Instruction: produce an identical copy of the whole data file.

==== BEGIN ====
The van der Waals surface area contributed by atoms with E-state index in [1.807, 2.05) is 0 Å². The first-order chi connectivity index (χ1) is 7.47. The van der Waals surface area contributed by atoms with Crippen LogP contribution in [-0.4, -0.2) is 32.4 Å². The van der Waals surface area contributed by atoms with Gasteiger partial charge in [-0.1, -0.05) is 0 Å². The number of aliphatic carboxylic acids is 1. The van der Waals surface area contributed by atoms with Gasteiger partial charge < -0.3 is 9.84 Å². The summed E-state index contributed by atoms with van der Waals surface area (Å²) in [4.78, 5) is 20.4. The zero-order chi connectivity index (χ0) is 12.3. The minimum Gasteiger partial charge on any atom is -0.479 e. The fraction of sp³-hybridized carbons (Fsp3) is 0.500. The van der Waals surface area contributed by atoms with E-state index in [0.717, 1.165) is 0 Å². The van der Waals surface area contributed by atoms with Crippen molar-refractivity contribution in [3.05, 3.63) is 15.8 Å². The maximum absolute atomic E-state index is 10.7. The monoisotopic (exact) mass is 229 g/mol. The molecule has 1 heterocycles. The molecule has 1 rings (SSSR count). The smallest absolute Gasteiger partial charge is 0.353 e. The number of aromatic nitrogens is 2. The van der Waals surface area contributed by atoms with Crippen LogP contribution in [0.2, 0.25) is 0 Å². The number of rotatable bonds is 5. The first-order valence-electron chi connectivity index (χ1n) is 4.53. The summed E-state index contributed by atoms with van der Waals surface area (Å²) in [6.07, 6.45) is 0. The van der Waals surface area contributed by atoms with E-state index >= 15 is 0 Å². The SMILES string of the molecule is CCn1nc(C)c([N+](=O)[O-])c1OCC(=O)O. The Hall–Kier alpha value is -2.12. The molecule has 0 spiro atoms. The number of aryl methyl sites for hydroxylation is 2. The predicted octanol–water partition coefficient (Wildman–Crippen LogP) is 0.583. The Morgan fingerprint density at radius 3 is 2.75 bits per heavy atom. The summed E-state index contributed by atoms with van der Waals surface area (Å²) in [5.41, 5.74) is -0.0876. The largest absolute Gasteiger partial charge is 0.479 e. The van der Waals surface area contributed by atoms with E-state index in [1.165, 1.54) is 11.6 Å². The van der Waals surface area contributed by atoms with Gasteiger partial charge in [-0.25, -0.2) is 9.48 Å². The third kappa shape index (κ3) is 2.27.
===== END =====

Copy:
The van der Waals surface area contributed by atoms with E-state index in [1.807, 2.05) is 0 Å². The first-order chi connectivity index (χ1) is 7.47. The van der Waals surface area contributed by atoms with Crippen LogP contribution in [-0.4, -0.2) is 32.4 Å². The van der Waals surface area contributed by atoms with Gasteiger partial charge in [-0.1, -0.05) is 0 Å². The number of aliphatic carboxylic acids is 1. The van der Waals surface area contributed by atoms with Gasteiger partial charge < -0.3 is 9.84 Å². The summed E-state index contributed by atoms with van der Waals surface area (Å²) in [4.78, 5) is 20.4. The zero-order chi connectivity index (χ0) is 12.3. The minimum Gasteiger partial charge on any atom is -0.479 e. The fraction of sp³-hybridized carbons (Fsp3) is 0.500. The van der Waals surface area contributed by atoms with E-state index in [0.717, 1.165) is 0 Å². The van der Waals surface area contributed by atoms with Crippen molar-refractivity contribution in [3.05, 3.63) is 15.8 Å². The maximum absolute atomic E-state index is 10.7. The monoisotopic (exact) mass is 229 g/mol. The molecule has 1 heterocycles. The molecule has 1 rings (SSSR count). The smallest absolute Gasteiger partial charge is 0.353 e. The number of aromatic nitrogens is 2. The van der Waals surface area contributed by atoms with Crippen LogP contribution in [0.2, 0.25) is 0 Å². The number of rotatable bonds is 5. The first-order valence-electron chi connectivity index (χ1n) is 4.53. The summed E-state index contributed by atoms with van der Waals surface area (Å²) in [6.07, 6.45) is 0. The van der Waals surface area contributed by atoms with E-state index >= 15 is 0 Å². The SMILES string of the molecule is CCn1nc(C)c([N+](=O)[O-])c1OCC(=O)O. The Hall–Kier alpha value is -2.12. The molecule has 0 spiro atoms. The number of aryl methyl sites for hydroxylation is 2. The predicted octanol–water partition coefficient (Wildman–Crippen LogP) is 0.583. The Morgan fingerprint density at radius 3 is 2.75 bits per heavy atom. The summed E-state index contributed by atoms with van der Waals surface area (Å²) in [5.41, 5.74) is -0.0876. The largest absolute Gasteiger partial charge is 0.479 e. The van der Waals surface area contributed by atoms with E-state index in [1.165, 1.54) is 11.6 Å². The van der Waals surface area contributed by atoms with Gasteiger partial charge in [-0.25, -0.2) is 9.48 Å². The third kappa shape index (κ3) is 2.27.